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How Does Tom Brady’s Success Affect the Legacy of Bill Belichick?

By Ryan O’Toole

Photo: Boston Globe - Source

Last weekend saw two old teammates face off in a battle that was far more than just a regular week 4 NFL game. Tom Brady led the Tampa Bay Buccaneers to victory over his old team led by legendary coach Bill Belichick. This victory and Brady’s post-Patriots success at large may have larger implications for the legacy of both Tom Brady and Bill Belichick.

The two decades that Tom Brady played under Bill Belichick on the Patriots is the greatest dynasty football has ever seen. With the salary cap and the way draft picks are organized, the NFL is designed to stop teams from becoming perennial powerhouses, and yet, Bill Belichick found for the Patriots to be dominant for an unprecedented amount of time. From 2001-2019, the Patriots have won more games(262), played in more Super Bowls(9), and won more titles (6) than any other team. They never had a losing season and won more than 75% of their games. And this success rests on the backs of two men: the greatest quarterback of all time, Tom Brady and the greatest coach of all time, Bill Belichick.

Obviously, when you have the greatest quarterback the league has ever seen, it makes your job as a coach pretty easy. Except other teams with great quarterbacks have not seen even close to as much success as the Patriots. Aaron Rodgers’ Packers or Russell Wilson’s Seahawks never reached the heights of the Patriots and were not consistently a Super Bowl threat in the same way Brady and Belichick were. A great quarterback isn’t everything, it’s a lot, but not everything. In order to stay dominant for two decades, you need a mastermind behind it all.

Bill Belichick, while being a great drafter of quarterbacks, is also perhaps the greatest defensive mind in football. Since 2003, the Patriots defense has been ranked outside the top 10 in fewest points allowed just twice, and has been ranked in the bottom half of the league only once, in 2005. Belichick’s greatest superpower is taking away the best offensive weapon from the other team, making them play with one hand tied behind their back. For a case study in this, look at their Super Bowl victory against the Rams, where the Patriots completely dismantled Sean McVay’s explosive offense and cake walked to victory.

So with the greatest offense in the league, led by Tom Brady, and an always great defense led by Bill Belichick, the Patriots were unstoppable. That is, until Tom Brady left for Tampa Bay in free agency in 2020, ending the most fruitful quarterback-coach partnership. And there’s nothing that could happen that would question both of their legacies, right?

Photo: The Athletic - Source

Brady quickly found success in Tampa, immediately winning a Super Bowl the first year he was on the team, turning what could have been a footnote in both of their careers into a whole new chapter. And if Brady continues to find success on the Buccaneers, it changes how we perceive the Brady Belichick partnership.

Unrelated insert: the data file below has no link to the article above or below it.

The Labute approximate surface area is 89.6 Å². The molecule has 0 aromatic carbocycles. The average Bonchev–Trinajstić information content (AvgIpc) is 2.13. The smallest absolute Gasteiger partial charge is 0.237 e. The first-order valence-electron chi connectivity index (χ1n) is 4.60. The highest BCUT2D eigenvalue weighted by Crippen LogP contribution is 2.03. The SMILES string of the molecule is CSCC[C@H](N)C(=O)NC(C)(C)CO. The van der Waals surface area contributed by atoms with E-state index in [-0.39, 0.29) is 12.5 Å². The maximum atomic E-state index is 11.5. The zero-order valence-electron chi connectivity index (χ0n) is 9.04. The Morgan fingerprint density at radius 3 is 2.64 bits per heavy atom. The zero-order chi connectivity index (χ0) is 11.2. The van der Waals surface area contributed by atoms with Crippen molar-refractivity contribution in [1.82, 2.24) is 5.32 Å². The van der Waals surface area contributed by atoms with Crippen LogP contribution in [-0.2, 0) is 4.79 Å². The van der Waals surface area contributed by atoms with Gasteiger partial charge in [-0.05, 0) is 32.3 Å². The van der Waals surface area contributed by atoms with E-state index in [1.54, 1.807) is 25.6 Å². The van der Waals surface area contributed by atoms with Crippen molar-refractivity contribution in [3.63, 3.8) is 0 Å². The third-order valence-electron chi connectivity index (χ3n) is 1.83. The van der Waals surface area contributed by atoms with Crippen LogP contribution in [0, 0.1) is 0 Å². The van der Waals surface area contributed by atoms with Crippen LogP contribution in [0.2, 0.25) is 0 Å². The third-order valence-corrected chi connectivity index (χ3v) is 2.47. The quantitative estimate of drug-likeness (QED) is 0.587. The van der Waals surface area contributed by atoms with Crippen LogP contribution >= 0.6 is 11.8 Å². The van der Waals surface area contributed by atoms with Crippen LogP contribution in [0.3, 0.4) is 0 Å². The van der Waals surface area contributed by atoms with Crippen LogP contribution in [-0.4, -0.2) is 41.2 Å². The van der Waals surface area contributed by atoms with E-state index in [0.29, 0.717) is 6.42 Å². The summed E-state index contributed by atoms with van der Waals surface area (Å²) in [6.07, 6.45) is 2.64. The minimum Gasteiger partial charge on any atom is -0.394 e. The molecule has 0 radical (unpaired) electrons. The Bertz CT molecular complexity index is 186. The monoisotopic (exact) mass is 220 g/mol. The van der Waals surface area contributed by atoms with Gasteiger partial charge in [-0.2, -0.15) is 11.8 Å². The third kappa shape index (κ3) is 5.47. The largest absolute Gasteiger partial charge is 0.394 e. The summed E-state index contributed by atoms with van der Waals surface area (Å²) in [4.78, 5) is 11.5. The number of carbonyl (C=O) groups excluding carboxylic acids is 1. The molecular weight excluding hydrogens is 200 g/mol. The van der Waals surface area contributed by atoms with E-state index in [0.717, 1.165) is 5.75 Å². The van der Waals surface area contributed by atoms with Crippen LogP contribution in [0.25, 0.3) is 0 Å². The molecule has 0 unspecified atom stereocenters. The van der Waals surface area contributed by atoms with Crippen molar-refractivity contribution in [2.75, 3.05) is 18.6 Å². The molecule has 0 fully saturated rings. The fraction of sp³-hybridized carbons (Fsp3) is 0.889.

It’s like Simon & Garfunkel, one of the greatest songwriting duos of all time. There’s nothing that could change that. Together they were responsible for great songs and will go down in history. And yet, it was Paul Simon who had the huge solo career after they split up, making his masterpiece in Graceland. Simon’s solo success doesn’t take away from Art Garfunkel’s legacy within their partnership, but it does color how we view their careers.

Last weekend’s game between Brady and Belichick was more than a football game, it was a fight for legacy, and Belichick threw everything he could at Brady. It was a mental chess game against the quarterback Belichick knew the most. He tried to take away his best weapon, throws in the middle of the field. And yet, even with one arm tied behind his back, Brady found a way to topple his own team, even if it meant the 44 year old quarterback running for the first down himself.

Belichick gave it everything he had, and effectively shut down the middle of the field. He essentially pitched a perfect game, but Brady still was able to come out on top. Maybe this is more of an indictment over the sport of football, that a quarterback is always more important than a coach, saying nothing about the role of either specific person. Either way, when Bill Belichick and Tom Brady retire from football and enter the history books as the greatest of their respective roles, it will be impossible to not include Brady’s Buccaneer success. It is always going to loom large over Belichick.

Although, who knows? Maybe Belichick can bring the Patriots back to their former glory under Mac Jones and he can rewrite his own legacy. In football, history is always changing and legacies are always evolving.


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